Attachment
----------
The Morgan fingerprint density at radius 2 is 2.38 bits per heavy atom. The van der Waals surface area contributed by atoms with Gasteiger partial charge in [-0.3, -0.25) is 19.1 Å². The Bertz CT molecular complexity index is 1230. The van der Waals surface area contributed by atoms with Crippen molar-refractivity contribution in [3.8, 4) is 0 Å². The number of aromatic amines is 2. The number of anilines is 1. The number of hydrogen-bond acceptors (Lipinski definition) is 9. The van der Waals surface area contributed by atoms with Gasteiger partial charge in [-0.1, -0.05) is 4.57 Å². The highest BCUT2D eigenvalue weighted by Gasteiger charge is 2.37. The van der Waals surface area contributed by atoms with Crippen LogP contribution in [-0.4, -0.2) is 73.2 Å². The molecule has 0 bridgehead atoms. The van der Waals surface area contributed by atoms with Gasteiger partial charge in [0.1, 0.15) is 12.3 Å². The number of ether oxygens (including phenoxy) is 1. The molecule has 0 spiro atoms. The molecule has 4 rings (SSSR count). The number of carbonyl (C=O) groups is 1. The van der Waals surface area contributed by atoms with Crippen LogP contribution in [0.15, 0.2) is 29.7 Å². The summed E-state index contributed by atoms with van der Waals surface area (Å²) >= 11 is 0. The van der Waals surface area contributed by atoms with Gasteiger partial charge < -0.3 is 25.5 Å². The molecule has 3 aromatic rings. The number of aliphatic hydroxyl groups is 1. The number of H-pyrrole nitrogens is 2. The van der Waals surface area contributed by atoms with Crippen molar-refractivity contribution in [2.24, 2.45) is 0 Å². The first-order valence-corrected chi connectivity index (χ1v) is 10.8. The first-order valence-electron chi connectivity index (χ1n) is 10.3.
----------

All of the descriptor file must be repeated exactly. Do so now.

The Morgan fingerprint density at radius 2 is 2.38 bits per heavy atom. The van der Waals surface area contributed by atoms with Gasteiger partial charge in [-0.3, -0.25) is 19.1 Å². The Bertz CT molecular complexity index is 1230. The van der Waals surface area contributed by atoms with Crippen molar-refractivity contribution in [3.8, 4) is 0 Å². The number of aromatic amines is 2. The number of anilines is 1. The number of hydrogen-bond acceptors (Lipinski definition) is 9. The van der Waals surface area contributed by atoms with Gasteiger partial charge in [-0.1, -0.05) is 4.57 Å². The highest BCUT2D eigenvalue weighted by Gasteiger charge is 2.37. The van der Waals surface area contributed by atoms with Crippen LogP contribution in [-0.4, -0.2) is 73.2 Å². The molecule has 0 bridgehead atoms. The van der Waals surface area contributed by atoms with Gasteiger partial charge in [0.1, 0.15) is 12.3 Å². The number of ether oxygens (including phenoxy) is 1. The molecule has 0 spiro atoms. The molecule has 4 rings (SSSR count). The number of carbonyl (C=O) groups is 1. The van der Waals surface area contributed by atoms with Crippen LogP contribution in [0.15, 0.2) is 29.7 Å². The summed E-state index contributed by atoms with van der Waals surface area (Å²) >= 11 is 0. The van der Waals surface area contributed by atoms with Gasteiger partial charge < -0.3 is 25.5 Å². The molecule has 3 aromatic rings. The number of aliphatic hydroxyl groups is 1. The number of H-pyrrole nitrogens is 2. The van der Waals surface area contributed by atoms with Crippen molar-refractivity contribution in [2.24, 2.45) is 0 Å². The first-order valence-corrected chi connectivity index (χ1v) is 10.8. The first-order valence-electron chi connectivity index (χ1n) is 10.3.